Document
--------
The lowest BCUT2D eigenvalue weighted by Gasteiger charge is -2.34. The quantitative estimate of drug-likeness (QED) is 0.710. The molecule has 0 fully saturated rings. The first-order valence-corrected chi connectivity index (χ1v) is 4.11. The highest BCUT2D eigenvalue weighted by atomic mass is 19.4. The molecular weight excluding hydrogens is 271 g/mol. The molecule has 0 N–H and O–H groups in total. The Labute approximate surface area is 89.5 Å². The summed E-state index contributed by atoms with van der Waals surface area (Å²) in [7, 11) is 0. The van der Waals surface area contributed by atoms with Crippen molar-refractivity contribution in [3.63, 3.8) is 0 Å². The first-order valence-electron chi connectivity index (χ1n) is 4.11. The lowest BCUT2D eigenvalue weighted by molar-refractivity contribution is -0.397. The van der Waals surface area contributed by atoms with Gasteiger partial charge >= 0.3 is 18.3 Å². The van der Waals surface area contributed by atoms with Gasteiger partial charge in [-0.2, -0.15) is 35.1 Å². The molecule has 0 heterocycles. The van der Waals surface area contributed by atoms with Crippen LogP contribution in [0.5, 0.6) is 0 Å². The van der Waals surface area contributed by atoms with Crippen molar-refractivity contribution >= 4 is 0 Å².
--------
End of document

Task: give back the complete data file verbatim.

The lowest BCUT2D eigenvalue weighted by Gasteiger charge is -2.34. The quantitative estimate of drug-likeness (QED) is 0.710. The molecule has 0 fully saturated rings. The first-order valence-corrected chi connectivity index (χ1v) is 4.11. The highest BCUT2D eigenvalue weighted by atomic mass is 19.4. The molecular weight excluding hydrogens is 271 g/mol. The molecule has 0 N–H and O–H groups in total. The Labute approximate surface area is 89.5 Å². The summed E-state index contributed by atoms with van der Waals surface area (Å²) in [7, 11) is 0. The van der Waals surface area contributed by atoms with Crippen molar-refractivity contribution in [3.63, 3.8) is 0 Å². The first-order valence-electron chi connectivity index (χ1n) is 4.11. The lowest BCUT2D eigenvalue weighted by molar-refractivity contribution is -0.397. The van der Waals surface area contributed by atoms with Gasteiger partial charge >= 0.3 is 18.3 Å². The van der Waals surface area contributed by atoms with Gasteiger partial charge in [-0.2, -0.15) is 35.1 Å². The molecule has 0 heterocycles. The van der Waals surface area contributed by atoms with Crippen LogP contribution in [0.5, 0.6) is 0 Å². The van der Waals surface area contributed by atoms with Crippen molar-refractivity contribution >= 4 is 0 Å².